The Curious Process of Web Standards

Its interesting to note that many folks don’t really know what it takes to get a feature in a browser and how all the browsers align with how a feature will work. You would think there is a cabal of browser vendors sitting in a smoke-filled room coming up with how features will work.

That is not the case. In fact, the process is interesting. A browser feature can come from a variety of places but most efforts start at a standards body like the W3C. The W3C is an organization that handles a lot of the standards we use such as HTML and CSS, but there are also other standards bodies like ECMA responsible for things like JavaScript. Usually the first draft of a specification starts out as a working draft that can be authored by members of browser vendors and/or folks from the community. Then it is discussed in an open manner and goes through a series of changes so that it works for almost everyone. This is one of the reasons folks like using web standards as it takes into account the needs of the whole and not just a specific browser vendor.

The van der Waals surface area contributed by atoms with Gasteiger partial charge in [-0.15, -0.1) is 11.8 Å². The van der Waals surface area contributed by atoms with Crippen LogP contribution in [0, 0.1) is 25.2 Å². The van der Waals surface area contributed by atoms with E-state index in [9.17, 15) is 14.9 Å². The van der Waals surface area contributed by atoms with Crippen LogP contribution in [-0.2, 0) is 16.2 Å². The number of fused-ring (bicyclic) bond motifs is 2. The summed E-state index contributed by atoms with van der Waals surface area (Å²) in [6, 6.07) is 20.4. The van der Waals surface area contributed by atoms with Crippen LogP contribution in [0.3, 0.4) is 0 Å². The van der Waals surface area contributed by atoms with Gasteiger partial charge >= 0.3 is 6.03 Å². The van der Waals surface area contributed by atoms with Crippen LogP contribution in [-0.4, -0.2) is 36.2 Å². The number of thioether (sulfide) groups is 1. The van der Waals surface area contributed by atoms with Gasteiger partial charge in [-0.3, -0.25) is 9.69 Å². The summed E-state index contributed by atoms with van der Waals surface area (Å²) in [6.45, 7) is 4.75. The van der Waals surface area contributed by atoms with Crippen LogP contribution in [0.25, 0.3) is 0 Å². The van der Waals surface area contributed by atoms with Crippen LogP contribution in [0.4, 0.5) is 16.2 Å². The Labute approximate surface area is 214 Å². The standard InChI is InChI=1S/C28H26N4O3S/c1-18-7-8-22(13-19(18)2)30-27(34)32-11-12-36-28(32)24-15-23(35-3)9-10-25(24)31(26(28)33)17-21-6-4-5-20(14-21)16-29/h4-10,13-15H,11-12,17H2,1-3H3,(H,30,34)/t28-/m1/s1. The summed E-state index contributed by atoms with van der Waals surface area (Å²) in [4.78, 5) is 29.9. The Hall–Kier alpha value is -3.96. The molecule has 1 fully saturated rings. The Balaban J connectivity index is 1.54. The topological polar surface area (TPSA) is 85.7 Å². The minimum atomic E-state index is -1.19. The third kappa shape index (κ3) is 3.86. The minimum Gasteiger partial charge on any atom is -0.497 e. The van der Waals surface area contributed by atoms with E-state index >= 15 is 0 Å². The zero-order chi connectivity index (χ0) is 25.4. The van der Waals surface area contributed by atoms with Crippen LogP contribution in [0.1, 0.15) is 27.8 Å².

Then, when a specification has been discussed and worked out, typically browsers will begin to support it and then when it has had some real-world testing, then it will reach its final destination in the process which is considered a Candidate Recommendation.


Now, this doesn’t always necessarily work in a waterfall-like model. Sometimes a browser vendor will go ahead and do an implementation even though a specification has not gone through the full process. There is nothing that stipulates that a browser vendor must wait for a specification to reach Candidate Recommendation. In these instances, browsers will typically implement a feature with a vendor-prefix but still work through the web standards process and even change its implementation.


If you are intrigued by this process (as you can imagine, it is much more complex than my simple explanation) of how a feature becomes a standard, I recommend checking out the FAQ at the Web Standards Project.

Also, I would be remiss to not also let you know that we have a great write-up of how you can set up your site to take advantage of web standards. Also, make sure that you check out the latest Internet Explorer 9 as well as the upcoming Internet Explorer 10 that continues to implement web standards on par or even surpasses other browsers.

Comments (0)

Skip to main content